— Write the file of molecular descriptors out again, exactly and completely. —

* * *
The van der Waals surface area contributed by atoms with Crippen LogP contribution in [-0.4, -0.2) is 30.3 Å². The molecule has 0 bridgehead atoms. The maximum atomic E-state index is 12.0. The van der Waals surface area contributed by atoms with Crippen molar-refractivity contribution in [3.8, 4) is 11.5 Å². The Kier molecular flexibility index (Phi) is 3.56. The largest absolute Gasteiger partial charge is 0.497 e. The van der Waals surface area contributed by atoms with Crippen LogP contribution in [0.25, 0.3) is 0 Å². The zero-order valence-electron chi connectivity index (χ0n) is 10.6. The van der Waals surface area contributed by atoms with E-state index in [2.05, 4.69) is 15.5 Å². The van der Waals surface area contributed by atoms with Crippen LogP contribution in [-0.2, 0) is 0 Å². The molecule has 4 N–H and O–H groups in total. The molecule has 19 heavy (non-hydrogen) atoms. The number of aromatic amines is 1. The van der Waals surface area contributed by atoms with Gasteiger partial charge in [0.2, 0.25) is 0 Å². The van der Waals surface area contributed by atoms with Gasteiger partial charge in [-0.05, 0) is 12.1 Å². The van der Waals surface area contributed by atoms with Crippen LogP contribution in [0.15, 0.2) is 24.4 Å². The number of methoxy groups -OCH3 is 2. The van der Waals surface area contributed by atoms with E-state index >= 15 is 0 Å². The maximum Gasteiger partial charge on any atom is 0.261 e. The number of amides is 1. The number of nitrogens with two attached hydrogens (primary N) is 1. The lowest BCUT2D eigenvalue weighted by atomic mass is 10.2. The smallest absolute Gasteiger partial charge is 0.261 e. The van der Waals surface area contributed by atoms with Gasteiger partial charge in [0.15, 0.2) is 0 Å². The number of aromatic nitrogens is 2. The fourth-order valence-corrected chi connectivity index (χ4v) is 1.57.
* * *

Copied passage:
The van der Waals surface area contributed by atoms with Crippen LogP contribution in [-0.4, -0.2) is 30.3 Å². The molecule has 0 bridgehead atoms. The maximum atomic E-state index is 12.0. The van der Waals surface area contributed by atoms with Crippen molar-refractivity contribution in [3.8, 4) is 11.5 Å². The Kier molecular flexibility index (Phi) is 3.56. The largest absolute Gasteiger partial charge is 0.497 e. The van der Waals surface area contributed by atoms with Crippen LogP contribution in [0.25, 0.3) is 0 Å². The zero-order valence-electron chi connectivity index (χ0n) is 10.6. The van der Waals surface area contributed by atoms with E-state index in [2.05, 4.69) is 15.5 Å². The van der Waals surface area contributed by atoms with Crippen LogP contribution in [-0.2, 0) is 0 Å². The molecule has 4 N–H and O–H groups in total. The molecule has 19 heavy (non-hydrogen) atoms. The number of aromatic amines is 1. The van der Waals surface area contributed by atoms with Gasteiger partial charge in [0.2, 0.25) is 0 Å². The van der Waals surface area contributed by atoms with Gasteiger partial charge in [-0.05, 0) is 12.1 Å². The van der Waals surface area contributed by atoms with Crippen LogP contribution in [0.15, 0.2) is 24.4 Å². The number of methoxy groups -OCH3 is 2. The van der Waals surface area contributed by atoms with E-state index >= 15 is 0 Å². The maximum Gasteiger partial charge on any atom is 0.261 e. The number of amides is 1. The number of nitrogens with two attached hydrogens (primary N) is 1. The lowest BCUT2D eigenvalue weighted by atomic mass is 10.2. The smallest absolute Gasteiger partial charge is 0.261 e. The van der Waals surface area contributed by atoms with Gasteiger partial charge in [0.15, 0.2) is 0 Å². The number of aromatic nitrogens is 2. The fourth-order valence-corrected chi connectivity index (χ4v) is 1.57.